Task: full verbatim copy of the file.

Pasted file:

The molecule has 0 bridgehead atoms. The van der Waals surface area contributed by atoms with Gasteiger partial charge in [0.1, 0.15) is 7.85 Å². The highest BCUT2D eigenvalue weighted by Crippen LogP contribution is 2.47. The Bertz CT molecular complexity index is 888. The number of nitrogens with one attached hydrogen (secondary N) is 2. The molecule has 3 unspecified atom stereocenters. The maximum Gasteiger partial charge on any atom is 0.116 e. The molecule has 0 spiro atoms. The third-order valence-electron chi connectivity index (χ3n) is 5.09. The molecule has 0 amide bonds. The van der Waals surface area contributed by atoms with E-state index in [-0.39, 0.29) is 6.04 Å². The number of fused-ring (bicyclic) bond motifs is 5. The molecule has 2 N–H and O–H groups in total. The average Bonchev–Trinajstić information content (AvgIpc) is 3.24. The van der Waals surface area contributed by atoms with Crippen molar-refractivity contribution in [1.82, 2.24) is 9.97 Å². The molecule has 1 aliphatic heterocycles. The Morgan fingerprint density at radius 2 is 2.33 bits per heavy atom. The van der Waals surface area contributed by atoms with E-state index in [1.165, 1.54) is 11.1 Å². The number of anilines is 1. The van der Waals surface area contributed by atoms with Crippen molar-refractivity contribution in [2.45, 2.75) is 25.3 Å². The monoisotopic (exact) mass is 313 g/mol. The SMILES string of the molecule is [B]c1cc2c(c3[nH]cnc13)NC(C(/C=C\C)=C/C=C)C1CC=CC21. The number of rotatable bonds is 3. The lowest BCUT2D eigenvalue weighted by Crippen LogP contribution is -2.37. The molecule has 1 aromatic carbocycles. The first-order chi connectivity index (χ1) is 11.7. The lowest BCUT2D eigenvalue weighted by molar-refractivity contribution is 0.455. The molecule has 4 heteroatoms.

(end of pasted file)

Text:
The molecule has 0 bridgehead atoms. The van der Waals surface area contributed by atoms with Gasteiger partial charge in [0.1, 0.15) is 7.85 Å². The highest BCUT2D eigenvalue weighted by Crippen LogP contribution is 2.47. The Bertz CT molecular complexity index is 888. The number of nitrogens with one attached hydrogen (secondary N) is 2. The molecule has 3 unspecified atom stereocenters. The maximum Gasteiger partial charge on any atom is 0.116 e. The molecule has 0 spiro atoms. The third-order valence-electron chi connectivity index (χ3n) is 5.09. The molecule has 0 amide bonds. The van der Waals surface area contributed by atoms with E-state index in [-0.39, 0.29) is 6.04 Å². The number of fused-ring (bicyclic) bond motifs is 5. The molecule has 2 N–H and O–H groups in total. The average Bonchev–Trinajstić information content (AvgIpc) is 3.24. The van der Waals surface area contributed by atoms with Crippen molar-refractivity contribution in [1.82, 2.24) is 9.97 Å². The molecule has 1 aliphatic heterocycles. The Morgan fingerprint density at radius 2 is 2.33 bits per heavy atom. The van der Waals surface area contributed by atoms with E-state index in [1.165, 1.54) is 11.1 Å². The number of anilines is 1. The van der Waals surface area contributed by atoms with Crippen molar-refractivity contribution in [2.45, 2.75) is 25.3 Å². The monoisotopic (exact) mass is 313 g/mol. The SMILES string of the molecule is [B]c1cc2c(c3[nH]cnc13)NC(C(/C=C\C)=C/C=C)C1CC=CC21. The number of rotatable bonds is 3. The lowest BCUT2D eigenvalue weighted by Crippen LogP contribution is -2.37. The molecule has 1 aromatic carbocycles. The first-order chi connectivity index (χ1) is 11.7. The lowest BCUT2D eigenvalue weighted by molar-refractivity contribution is 0.455. The molecule has 4 heteroatoms.